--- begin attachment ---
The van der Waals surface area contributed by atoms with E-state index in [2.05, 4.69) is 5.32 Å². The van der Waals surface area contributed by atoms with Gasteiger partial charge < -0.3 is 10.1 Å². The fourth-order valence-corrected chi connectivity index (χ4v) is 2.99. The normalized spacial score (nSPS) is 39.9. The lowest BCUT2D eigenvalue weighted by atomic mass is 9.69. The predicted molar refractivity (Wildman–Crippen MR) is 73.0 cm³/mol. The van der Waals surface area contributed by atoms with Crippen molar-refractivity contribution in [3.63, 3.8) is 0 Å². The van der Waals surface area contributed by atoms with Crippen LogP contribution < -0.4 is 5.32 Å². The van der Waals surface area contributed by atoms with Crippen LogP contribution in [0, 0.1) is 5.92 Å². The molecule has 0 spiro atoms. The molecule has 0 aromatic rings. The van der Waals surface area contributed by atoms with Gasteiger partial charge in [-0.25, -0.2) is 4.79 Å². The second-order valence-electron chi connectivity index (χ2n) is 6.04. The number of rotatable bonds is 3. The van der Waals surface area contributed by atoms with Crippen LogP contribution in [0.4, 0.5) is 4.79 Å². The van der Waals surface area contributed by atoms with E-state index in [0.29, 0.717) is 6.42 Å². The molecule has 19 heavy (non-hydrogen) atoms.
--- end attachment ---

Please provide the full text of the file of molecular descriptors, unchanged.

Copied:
The van der Waals surface area contributed by atoms with E-state index in [2.05, 4.69) is 5.32 Å². The van der Waals surface area contributed by atoms with Gasteiger partial charge < -0.3 is 10.1 Å². The fourth-order valence-corrected chi connectivity index (χ4v) is 2.99. The normalized spacial score (nSPS) is 39.9. The lowest BCUT2D eigenvalue weighted by atomic mass is 9.69. The predicted molar refractivity (Wildman–Crippen MR) is 73.0 cm³/mol. The van der Waals surface area contributed by atoms with Crippen molar-refractivity contribution in [3.63, 3.8) is 0 Å². The van der Waals surface area contributed by atoms with Crippen LogP contribution < -0.4 is 5.32 Å². The van der Waals surface area contributed by atoms with Crippen LogP contribution in [0, 0.1) is 5.92 Å². The molecule has 0 spiro atoms. The molecule has 0 aromatic rings. The van der Waals surface area contributed by atoms with Gasteiger partial charge in [-0.25, -0.2) is 4.79 Å². The second-order valence-electron chi connectivity index (χ2n) is 6.04. The number of rotatable bonds is 3. The van der Waals surface area contributed by atoms with Crippen LogP contribution in [0.4, 0.5) is 4.79 Å². The van der Waals surface area contributed by atoms with E-state index in [0.29, 0.717) is 6.42 Å². The molecule has 19 heavy (non-hydrogen) atoms.